Like her 1952 coronation, one of the first public events to be covered live on television, her death on Sept. 8 at 96, and Monday’s funeral, were those rare moments when the world came together to celebrate the life of a single person.


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Society
Shaun Lavelle

The Queen’s Death Is The Perfect Time To Talk About What's Wrong With The Monarchy

Not everyone in Britain is mourning the death of the Queen. There is increasing concern about how the monarch's death is being used to repress freedom of expression and protest.

-Analysis-

The main thing I remember from Princess Diana’s funeral is how fast the hearse drove.

I was 11, perched on a relative’s shoulders to see over the crowd, expecting the arrival of a solemn procession. But this was the M1 motorway, heading out of London, 100 kilometers still to reach Althorp, Diana’s final resting place. So the motorcade was going full speed — and I only caught a glimpse.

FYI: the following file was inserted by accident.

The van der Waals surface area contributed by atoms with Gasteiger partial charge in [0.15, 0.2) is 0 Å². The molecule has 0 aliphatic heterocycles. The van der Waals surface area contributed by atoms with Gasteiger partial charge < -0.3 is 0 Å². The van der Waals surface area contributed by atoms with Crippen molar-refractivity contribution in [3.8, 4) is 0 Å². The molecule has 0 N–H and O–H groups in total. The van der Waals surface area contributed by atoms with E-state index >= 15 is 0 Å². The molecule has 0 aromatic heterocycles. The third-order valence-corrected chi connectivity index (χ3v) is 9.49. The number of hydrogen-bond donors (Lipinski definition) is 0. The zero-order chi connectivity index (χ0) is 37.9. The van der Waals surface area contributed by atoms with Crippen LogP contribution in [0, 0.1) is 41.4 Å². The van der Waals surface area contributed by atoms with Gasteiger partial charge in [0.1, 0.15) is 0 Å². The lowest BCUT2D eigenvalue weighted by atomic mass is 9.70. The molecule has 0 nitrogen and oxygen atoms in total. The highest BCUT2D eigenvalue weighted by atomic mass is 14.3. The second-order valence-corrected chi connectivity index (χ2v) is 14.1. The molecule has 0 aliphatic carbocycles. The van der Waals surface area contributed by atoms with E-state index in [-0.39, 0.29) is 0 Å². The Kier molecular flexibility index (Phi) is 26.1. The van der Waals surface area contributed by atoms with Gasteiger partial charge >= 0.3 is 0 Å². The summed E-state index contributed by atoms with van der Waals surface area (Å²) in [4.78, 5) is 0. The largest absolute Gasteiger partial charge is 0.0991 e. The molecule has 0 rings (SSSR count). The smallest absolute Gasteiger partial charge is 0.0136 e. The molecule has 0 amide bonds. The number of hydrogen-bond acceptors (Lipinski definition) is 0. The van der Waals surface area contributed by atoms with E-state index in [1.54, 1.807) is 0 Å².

But I also remember all the people lining the M1, and cars stopped on the opposite side of the motorway. The country — and yes, the world — literally came to a standstill. More than 31 million people in the UK watched the Westminster Abbey funeral on television (1 in every 2 people), and an estimated 2.5 billion worldwide.

Fast-forward 25 years. Following British media from afar, you’d be forgiven for thinking the same outpouring of grief is happening for Queen Elizabeth II. Yes, more than a million people have queued up for miles to see the Queen lying in state. Yes, the end of her long reign is cause for plenty of reflection and nostalgia. Yet despite what the blanket media coverage would want you to believe, public sentiment is not as universal this time around. And that's Ok.